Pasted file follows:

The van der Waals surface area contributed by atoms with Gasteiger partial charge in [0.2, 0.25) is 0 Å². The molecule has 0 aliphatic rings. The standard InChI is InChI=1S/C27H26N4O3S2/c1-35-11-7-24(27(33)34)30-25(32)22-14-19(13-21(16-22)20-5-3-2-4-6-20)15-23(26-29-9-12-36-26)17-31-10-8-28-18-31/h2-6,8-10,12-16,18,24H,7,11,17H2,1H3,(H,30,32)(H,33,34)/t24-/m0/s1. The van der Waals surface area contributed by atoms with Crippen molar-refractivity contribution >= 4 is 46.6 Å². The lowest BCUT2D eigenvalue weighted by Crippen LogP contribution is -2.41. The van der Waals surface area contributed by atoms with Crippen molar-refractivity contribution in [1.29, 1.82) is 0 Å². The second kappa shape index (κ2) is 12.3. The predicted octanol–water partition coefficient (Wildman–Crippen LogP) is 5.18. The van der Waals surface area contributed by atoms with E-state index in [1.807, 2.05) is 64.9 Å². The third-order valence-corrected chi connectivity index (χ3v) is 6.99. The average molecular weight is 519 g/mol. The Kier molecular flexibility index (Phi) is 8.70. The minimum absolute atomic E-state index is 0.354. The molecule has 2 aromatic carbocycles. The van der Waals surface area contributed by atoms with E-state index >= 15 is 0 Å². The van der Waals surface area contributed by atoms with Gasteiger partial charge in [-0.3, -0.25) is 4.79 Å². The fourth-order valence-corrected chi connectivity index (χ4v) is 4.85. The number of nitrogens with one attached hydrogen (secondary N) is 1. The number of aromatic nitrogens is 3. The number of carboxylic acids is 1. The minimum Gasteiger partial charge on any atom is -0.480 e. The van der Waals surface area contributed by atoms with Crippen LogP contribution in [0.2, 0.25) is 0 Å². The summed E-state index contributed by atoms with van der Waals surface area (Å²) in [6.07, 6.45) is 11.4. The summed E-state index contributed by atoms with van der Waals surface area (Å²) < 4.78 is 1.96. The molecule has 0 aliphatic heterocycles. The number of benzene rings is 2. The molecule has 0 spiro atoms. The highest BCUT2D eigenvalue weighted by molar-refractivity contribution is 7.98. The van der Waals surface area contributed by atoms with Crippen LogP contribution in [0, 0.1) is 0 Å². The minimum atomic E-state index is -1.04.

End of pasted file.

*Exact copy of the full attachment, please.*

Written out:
The van der Waals surface area contributed by atoms with Gasteiger partial charge in [0.2, 0.25) is 0 Å². The molecule has 0 aliphatic rings. The standard InChI is InChI=1S/C27H26N4O3S2/c1-35-11-7-24(27(33)34)30-25(32)22-14-19(13-21(16-22)20-5-3-2-4-6-20)15-23(26-29-9-12-36-26)17-31-10-8-28-18-31/h2-6,8-10,12-16,18,24H,7,11,17H2,1H3,(H,30,32)(H,33,34)/t24-/m0/s1. The van der Waals surface area contributed by atoms with Crippen molar-refractivity contribution >= 4 is 46.6 Å². The lowest BCUT2D eigenvalue weighted by Crippen LogP contribution is -2.41. The van der Waals surface area contributed by atoms with Crippen molar-refractivity contribution in [1.29, 1.82) is 0 Å². The second kappa shape index (κ2) is 12.3. The predicted octanol–water partition coefficient (Wildman–Crippen LogP) is 5.18. The van der Waals surface area contributed by atoms with E-state index in [1.807, 2.05) is 64.9 Å². The third-order valence-corrected chi connectivity index (χ3v) is 6.99. The average molecular weight is 519 g/mol. The Kier molecular flexibility index (Phi) is 8.70. The minimum absolute atomic E-state index is 0.354. The molecule has 2 aromatic carbocycles. The van der Waals surface area contributed by atoms with E-state index >= 15 is 0 Å². The van der Waals surface area contributed by atoms with Gasteiger partial charge in [-0.3, -0.25) is 4.79 Å². The fourth-order valence-corrected chi connectivity index (χ4v) is 4.85. The number of nitrogens with one attached hydrogen (secondary N) is 1. The number of aromatic nitrogens is 3. The number of carboxylic acids is 1. The minimum Gasteiger partial charge on any atom is -0.480 e. The van der Waals surface area contributed by atoms with Crippen LogP contribution in [0.2, 0.25) is 0 Å². The summed E-state index contributed by atoms with van der Waals surface area (Å²) in [6.07, 6.45) is 11.4. The summed E-state index contributed by atoms with van der Waals surface area (Å²) < 4.78 is 1.96. The molecule has 0 aliphatic heterocycles. The number of benzene rings is 2. The molecule has 0 spiro atoms. The highest BCUT2D eigenvalue weighted by molar-refractivity contribution is 7.98. The van der Waals surface area contributed by atoms with Crippen LogP contribution in [0, 0.1) is 0 Å². The minimum atomic E-state index is -1.04.